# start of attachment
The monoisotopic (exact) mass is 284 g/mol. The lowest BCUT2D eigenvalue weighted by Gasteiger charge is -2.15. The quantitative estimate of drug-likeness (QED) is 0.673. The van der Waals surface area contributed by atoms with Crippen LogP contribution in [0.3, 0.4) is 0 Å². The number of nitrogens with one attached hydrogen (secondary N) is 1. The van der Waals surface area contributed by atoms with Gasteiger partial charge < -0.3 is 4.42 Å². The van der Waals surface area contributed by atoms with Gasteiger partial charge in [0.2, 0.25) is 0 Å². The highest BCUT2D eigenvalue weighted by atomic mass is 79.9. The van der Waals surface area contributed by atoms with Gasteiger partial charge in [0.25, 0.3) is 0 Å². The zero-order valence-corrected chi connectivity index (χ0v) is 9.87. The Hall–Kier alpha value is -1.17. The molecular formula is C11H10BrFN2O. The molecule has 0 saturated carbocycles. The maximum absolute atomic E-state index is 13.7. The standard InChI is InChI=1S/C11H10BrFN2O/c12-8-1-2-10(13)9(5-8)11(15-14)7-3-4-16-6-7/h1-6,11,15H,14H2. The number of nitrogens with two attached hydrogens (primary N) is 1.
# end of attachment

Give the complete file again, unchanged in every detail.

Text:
The monoisotopic (exact) mass is 284 g/mol. The lowest BCUT2D eigenvalue weighted by Gasteiger charge is -2.15. The quantitative estimate of drug-likeness (QED) is 0.673. The van der Waals surface area contributed by atoms with Crippen LogP contribution in [0.3, 0.4) is 0 Å². The number of nitrogens with one attached hydrogen (secondary N) is 1. The van der Waals surface area contributed by atoms with Gasteiger partial charge < -0.3 is 4.42 Å². The van der Waals surface area contributed by atoms with Gasteiger partial charge in [0.2, 0.25) is 0 Å². The highest BCUT2D eigenvalue weighted by atomic mass is 79.9. The van der Waals surface area contributed by atoms with Gasteiger partial charge in [0.25, 0.3) is 0 Å². The zero-order valence-corrected chi connectivity index (χ0v) is 9.87. The Hall–Kier alpha value is -1.17. The molecular formula is C11H10BrFN2O. The molecule has 0 saturated carbocycles. The maximum absolute atomic E-state index is 13.7. The standard InChI is InChI=1S/C11H10BrFN2O/c12-8-1-2-10(13)9(5-8)11(15-14)7-3-4-16-6-7/h1-6,11,15H,14H2. The number of nitrogens with two attached hydrogens (primary N) is 1.